I N THIS year of retrospection, what does the recent slowdown in the Singapore economy tell us about where we have been, where we are now, what brought us here, where our future lies, and what will bring us there?
The most important reason for the slowdown in Singapore's GDP growth, exports and job creation is the slowing global economy.
China's slowdown has been the most significant, with its ripple effects on other emerging economies and commodity exporters now integrated into China-centric global supply chains.
But stagnation in Europe, Japan and even the United States (in the first quarter of this year) have added to the sluggishness of global growth.
For modern Singapore, the adverse consequences of extreme openness to global market forces are nothing new.
Our economy has been subject to externally-induced boom-and- bust cycles since being "born global" in 1819.
The first three decades after independence in 1965 were unusual in that recessions occurred relatively infrequently - about once a decade - and rapid growth was quickly restored.
But since the Asian financial crisis of 1997-98 downturns have been both more frequent and more severe, even as the trend rate of growth itself has fallen.
This greater volatility is partly explained by global forces - particularly worldwide financial-market liberalisation and the increased globalisation of capital flows, which most heavily impact the most open and financial-sector-dependent economies like Singapore.
Technological change has also become more rapid and fashionably "disruptive", adding a structural element to cyclical causes of economic downturns in specific locations.
Domestic dimension in downturns
BUT downturns, volatility and adjustment to them also often have a domestic or local component. Thus some attribute Singapore's current slowdown to government policies to slow (not stop) the increase of foreign labour and talent, and to dampen the previously booming debt-fuelled property market through credit restraints and various macro-prudential measures.
A look back on past economic growth sheds some light on how we got here and why these difficult policies are necessary.
Independent Singapore's early development of labour-intensive export manufacturing for global markets through multinational supply chains was so successful that full employment was reached by 1972 and labour shortages appeared.
Policymakers resorted to importing foreign labour to "maintain competitiveness", thus prolonging employers' dependence on low-cost labour even as the country was losing comparative advantage in labour-intensive activities.
The inevitable result was the depression of wages and labour productivity, even as gross domestic product continued to grow.
Recognising this, policymakers then instituted what was called a "second industrial revolution", recommending a high-wage policy from 1979 to 1982 to incentivise employers to upgrade skills, increase productivity, and substitute increasingly abundant capital for increasingly scarce and expensive labour.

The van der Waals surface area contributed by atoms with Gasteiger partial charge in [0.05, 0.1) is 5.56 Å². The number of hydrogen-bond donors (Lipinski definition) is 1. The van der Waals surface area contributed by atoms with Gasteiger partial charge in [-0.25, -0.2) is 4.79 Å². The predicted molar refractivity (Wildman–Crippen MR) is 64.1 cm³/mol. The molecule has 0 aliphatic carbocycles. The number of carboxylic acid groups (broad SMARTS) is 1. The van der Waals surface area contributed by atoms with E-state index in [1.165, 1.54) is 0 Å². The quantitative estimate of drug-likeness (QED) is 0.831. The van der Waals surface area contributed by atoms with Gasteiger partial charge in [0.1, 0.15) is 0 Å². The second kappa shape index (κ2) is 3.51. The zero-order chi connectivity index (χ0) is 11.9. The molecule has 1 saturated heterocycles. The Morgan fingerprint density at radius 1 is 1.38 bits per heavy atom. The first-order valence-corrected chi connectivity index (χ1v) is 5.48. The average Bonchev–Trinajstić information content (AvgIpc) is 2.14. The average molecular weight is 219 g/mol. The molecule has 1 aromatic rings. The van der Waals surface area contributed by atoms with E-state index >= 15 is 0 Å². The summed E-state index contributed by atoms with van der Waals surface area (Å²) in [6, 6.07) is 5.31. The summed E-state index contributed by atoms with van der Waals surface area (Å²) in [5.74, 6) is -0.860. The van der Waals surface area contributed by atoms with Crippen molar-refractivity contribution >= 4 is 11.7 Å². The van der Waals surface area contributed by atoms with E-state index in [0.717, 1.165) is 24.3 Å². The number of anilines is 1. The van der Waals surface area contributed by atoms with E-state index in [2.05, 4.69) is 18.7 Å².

However, the onset of a severe recession in 1984-85 led to a retreat from this policy and since then policymakers have essentially relied on ever-increasing imports of foreign labour, skills and capital to achieve high growth.
This is what economists call "extensive" growth based on the addition of more inputs to produce more output - rather than producing more (or more highly valued) output with the same or fewer inputs.
SINGAPORE did make the transition "from Third World to First" in terms of citizens' rising average income levels and other social and economic indicators.
But this transition has been uneven and incomplete. Construction and many services (retail, food and beverages, cleaning, domestic services) are clearly not at First World levels in terms of technology, operational efficiency, productivity and wages - which is unsurprising, given their prolonged reliance on Third World labour.
At the same time, the simultaneous policy pursuit of multiple high-tech manufacturing and high-value services "clusters" - everything from highly volatile electronics, petrochemicals and pharmaceuticals to finance, digital media and "creative industries" - aggravated skills shortages, requiring a large influx of high- and even mid-level "foreign talent" to fuel continued extensive growth.
Predictably, this policy ran into what economists call "diminishing returns" - eventually it takes more inputs to produce an additional unit of output, particularly when the inputs (labour, skills and capital) are added to a fixed amount of a scarce resource - in this case, land.
This in turn pushes up land costs and property prices, generating monopoly rents for (corporate and individual) owners of multiple properties while raising business costs, and making new household formation less affordable.